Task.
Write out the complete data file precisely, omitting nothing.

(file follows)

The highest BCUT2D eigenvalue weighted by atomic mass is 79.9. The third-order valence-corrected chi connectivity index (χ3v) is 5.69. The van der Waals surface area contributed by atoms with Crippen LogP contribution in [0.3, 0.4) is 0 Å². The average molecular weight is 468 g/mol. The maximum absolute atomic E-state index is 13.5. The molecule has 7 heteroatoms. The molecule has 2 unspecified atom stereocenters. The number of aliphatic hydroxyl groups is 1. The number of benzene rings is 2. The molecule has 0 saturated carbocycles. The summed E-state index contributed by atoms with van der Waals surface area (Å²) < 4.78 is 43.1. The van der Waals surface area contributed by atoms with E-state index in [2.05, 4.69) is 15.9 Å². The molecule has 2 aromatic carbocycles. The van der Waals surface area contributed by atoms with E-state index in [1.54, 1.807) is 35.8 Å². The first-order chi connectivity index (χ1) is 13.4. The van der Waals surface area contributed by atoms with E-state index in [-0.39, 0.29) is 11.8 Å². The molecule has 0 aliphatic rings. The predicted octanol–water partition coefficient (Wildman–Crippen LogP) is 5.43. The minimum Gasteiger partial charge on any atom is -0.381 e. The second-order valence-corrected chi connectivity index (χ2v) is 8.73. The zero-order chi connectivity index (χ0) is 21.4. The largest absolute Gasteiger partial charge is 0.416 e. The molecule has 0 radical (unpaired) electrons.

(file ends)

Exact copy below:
The highest BCUT2D eigenvalue weighted by atomic mass is 79.9. The third-order valence-corrected chi connectivity index (χ3v) is 5.69. The van der Waals surface area contributed by atoms with Crippen LogP contribution in [0.3, 0.4) is 0 Å². The average molecular weight is 468 g/mol. The maximum absolute atomic E-state index is 13.5. The molecule has 7 heteroatoms. The molecule has 2 unspecified atom stereocenters. The number of aliphatic hydroxyl groups is 1. The number of benzene rings is 2. The molecule has 0 saturated carbocycles. The summed E-state index contributed by atoms with van der Waals surface area (Å²) < 4.78 is 43.1. The van der Waals surface area contributed by atoms with E-state index in [2.05, 4.69) is 15.9 Å². The molecule has 2 aromatic carbocycles. The van der Waals surface area contributed by atoms with E-state index in [1.54, 1.807) is 35.8 Å². The first-order chi connectivity index (χ1) is 13.4. The van der Waals surface area contributed by atoms with E-state index in [-0.39, 0.29) is 11.8 Å². The molecule has 0 aliphatic rings. The predicted octanol–water partition coefficient (Wildman–Crippen LogP) is 5.43. The minimum Gasteiger partial charge on any atom is -0.381 e. The second-order valence-corrected chi connectivity index (χ2v) is 8.73. The zero-order chi connectivity index (χ0) is 21.4. The largest absolute Gasteiger partial charge is 0.416 e. The molecule has 0 radical (unpaired) electrons.